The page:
Dutch PM Rutte Fights for Political Life After Blunder

April 2, 2021 Updated: April 2, 2021

AMSTERDAM—Dutch opposition parties presented a no-confidence motion in caretaker Prime Minister Mark Rutte on April 1 and accused him of lying in public about what he had privately discussed during talks to form a Cabinet, presenting the biggest challenge to his leadership in a decade.

Rutte was the clear winner of the March 17 parliamentary elections that were seen as a referendum on his handling of the coronavirus pandemic crisis. Losing a vote of confidence would cripple his ability to form a new government.

It wasn’t clear whether centrist parties in Rutte’s previous coalition, who are likely to participate in any new coalition, would continue to support him. A debate over the situation appeared likely to last into the early hours of April 2.

The crisis arose on April 1 after Rutte acknowledged having privately discussed what job should go to a prominent member of Parliament who had been critical of his previous Cabinet. Rutte had previously said he didn’t do so.

“The only thing I can do here is say from the bottom of my heart, my toes, say what happened, what went well, what went wrong, that I never lied,” Rutte said in Parliament on April 1.

Rutte, a 54-year-old conservative who has been in office for more than 10 years, pointed to his record and said he hoped to continue leading the country.

Talks on forming a new government were abruptly put on hold on March 25 when one of the chief negotiators unwittingly revealed a sensitive document to a news photographer as she rushed out of Parliament after learning that she had tested positive for COVID-19.

The document showed that negotiators were discussing a position “elsewhere” for popular MP Pieter Omtzigt, a prominent critic of Rutte’s previous Cabinet, though Omtzigt’s Christian Democrats were part of the ruling coalition. The cryptic remark has been interpreted as implying outside Parliament or outside the Netherlands.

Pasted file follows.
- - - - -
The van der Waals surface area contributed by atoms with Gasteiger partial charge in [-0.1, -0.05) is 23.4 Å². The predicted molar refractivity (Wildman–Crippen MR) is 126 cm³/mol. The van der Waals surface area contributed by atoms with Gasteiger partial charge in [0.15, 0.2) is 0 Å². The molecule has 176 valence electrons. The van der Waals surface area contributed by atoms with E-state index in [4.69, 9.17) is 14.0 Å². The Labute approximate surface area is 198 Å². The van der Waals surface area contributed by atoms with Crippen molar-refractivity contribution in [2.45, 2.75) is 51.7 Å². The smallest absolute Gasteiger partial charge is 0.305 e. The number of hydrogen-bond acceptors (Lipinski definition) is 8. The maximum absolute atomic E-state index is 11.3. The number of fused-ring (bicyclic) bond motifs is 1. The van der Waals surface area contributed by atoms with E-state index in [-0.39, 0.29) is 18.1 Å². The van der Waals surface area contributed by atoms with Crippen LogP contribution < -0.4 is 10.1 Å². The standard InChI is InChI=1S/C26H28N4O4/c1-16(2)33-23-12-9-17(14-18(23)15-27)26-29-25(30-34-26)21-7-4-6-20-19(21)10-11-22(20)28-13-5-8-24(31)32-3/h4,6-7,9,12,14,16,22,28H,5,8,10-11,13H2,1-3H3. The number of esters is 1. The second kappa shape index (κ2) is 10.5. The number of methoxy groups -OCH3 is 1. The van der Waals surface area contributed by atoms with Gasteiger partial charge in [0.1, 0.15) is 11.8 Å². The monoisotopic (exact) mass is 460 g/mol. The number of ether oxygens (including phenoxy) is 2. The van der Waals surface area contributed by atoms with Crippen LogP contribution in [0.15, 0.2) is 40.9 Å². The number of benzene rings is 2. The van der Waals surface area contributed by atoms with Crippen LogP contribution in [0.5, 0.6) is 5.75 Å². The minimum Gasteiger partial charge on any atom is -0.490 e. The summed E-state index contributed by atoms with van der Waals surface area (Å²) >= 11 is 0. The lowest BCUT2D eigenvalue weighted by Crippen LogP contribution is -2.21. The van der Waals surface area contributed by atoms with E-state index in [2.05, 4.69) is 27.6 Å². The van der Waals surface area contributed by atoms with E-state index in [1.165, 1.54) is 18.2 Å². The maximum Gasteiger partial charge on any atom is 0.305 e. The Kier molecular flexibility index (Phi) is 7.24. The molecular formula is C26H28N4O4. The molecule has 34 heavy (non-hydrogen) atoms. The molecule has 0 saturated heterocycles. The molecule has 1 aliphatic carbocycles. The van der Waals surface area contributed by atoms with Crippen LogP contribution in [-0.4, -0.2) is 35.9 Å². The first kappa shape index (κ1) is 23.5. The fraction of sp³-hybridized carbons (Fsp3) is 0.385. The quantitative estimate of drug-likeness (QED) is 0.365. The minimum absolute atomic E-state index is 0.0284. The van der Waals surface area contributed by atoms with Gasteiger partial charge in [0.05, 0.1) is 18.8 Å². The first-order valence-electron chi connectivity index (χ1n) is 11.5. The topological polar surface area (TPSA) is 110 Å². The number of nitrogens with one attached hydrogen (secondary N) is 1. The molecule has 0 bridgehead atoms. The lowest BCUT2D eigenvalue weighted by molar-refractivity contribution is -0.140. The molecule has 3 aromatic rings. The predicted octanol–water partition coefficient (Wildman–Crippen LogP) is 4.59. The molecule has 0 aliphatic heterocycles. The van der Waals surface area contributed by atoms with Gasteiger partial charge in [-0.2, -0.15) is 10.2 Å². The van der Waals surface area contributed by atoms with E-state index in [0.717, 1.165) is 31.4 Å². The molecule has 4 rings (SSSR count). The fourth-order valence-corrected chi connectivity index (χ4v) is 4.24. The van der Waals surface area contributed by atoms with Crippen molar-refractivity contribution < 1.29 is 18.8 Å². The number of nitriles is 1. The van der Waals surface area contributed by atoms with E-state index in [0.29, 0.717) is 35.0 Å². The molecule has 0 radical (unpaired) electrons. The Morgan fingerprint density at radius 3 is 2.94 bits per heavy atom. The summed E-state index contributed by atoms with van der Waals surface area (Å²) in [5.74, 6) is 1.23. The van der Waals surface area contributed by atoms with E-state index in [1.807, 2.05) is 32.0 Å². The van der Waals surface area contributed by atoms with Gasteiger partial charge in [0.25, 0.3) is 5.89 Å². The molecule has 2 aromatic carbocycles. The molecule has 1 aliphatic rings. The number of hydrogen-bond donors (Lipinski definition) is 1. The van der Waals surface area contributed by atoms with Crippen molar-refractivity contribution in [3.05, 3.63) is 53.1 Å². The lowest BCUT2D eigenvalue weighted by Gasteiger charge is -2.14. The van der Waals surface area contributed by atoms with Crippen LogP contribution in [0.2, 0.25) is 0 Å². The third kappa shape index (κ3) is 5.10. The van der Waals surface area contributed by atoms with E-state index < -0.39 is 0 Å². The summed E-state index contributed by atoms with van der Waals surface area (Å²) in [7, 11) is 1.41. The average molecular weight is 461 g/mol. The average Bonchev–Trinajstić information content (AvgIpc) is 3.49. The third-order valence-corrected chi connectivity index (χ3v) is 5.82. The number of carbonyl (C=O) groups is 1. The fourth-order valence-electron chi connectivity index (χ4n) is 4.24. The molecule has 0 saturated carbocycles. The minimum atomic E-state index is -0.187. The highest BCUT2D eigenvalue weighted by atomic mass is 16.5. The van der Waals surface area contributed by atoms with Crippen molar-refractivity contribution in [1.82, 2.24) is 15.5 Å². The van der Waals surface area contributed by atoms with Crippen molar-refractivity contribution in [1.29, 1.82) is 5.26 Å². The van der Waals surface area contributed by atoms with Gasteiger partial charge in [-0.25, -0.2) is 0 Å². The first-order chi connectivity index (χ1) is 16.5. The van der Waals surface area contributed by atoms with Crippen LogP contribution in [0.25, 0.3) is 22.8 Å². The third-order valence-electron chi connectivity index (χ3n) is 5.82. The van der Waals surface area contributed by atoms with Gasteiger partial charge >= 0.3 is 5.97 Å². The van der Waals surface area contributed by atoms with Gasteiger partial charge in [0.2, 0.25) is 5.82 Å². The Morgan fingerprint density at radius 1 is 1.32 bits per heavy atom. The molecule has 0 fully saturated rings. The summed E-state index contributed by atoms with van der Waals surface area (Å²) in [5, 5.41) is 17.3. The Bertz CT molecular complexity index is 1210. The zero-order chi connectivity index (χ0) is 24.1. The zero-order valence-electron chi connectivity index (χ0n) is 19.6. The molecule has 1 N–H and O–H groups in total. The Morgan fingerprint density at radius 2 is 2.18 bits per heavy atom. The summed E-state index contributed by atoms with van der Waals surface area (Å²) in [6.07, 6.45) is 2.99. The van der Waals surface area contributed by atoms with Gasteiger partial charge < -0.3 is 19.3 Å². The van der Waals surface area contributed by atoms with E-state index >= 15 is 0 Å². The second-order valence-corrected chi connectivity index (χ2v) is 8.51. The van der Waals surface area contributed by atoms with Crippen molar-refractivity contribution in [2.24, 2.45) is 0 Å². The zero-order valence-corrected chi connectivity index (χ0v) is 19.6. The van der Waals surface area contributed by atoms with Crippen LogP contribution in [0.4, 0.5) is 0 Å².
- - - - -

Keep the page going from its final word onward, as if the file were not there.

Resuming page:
Rutte told reporters on March 25 he hadn’t been the one to mention Omtzigt’s position.

‘Lied to the Whole Country’

In Parliament on April 1, Rutte told skeptical lawmakers that he had forgotten mentioning a Cabinet post for Omtzigt in a private conversation. He said he hadn’t hinted at a position “elsewhere” during talks about the Cabinet, which he said meant he technically hadn’t said anything untrue.

Opposition lawmaker Geert Wilders, who filed the no-confidence motion, said Rutte had “lied to the whole country.” “Seek a job elsewhere yourself,” Wilders said. “We cannot go further with this PM.”

Omtzigt, who was sworn in as a member of Parliament on March 31, said the implication he should be removed was “an affront to the Dutch voter.”

He demanded full transparency about how his name had come to be on the document.

Rutte’s conservative VVD party convincingly won March’s national elections, even though his government resigned in January over a scandal in which thousands of families were wrongfully accused of child care benefit fraud for years, often on the basis of ethnicity.

Omtzigt had persistently asked questions about the matter until it became fully public.

In his defense, on April 1, Rutte appealed to his track record.

“I led the country through an economic crisis, an immigration crisis, and through a very serious health crisis, a pandemic, and I am looking very much forward to working on the recovery of this country,” he said.

The Omtzigt affair wasn’t the first time that Rutte has blamed a poor memory for making false statements in public.

Saying he didn’t have “an active memory” of crucial details, he survived a string of heated debates in recent years, on issues ranging from Iraqi civilians killed in Dutch bombardments to a corporate lobby to scrap the country’s dividend tax.

By Bart H. Meijer & Anthony Deutsch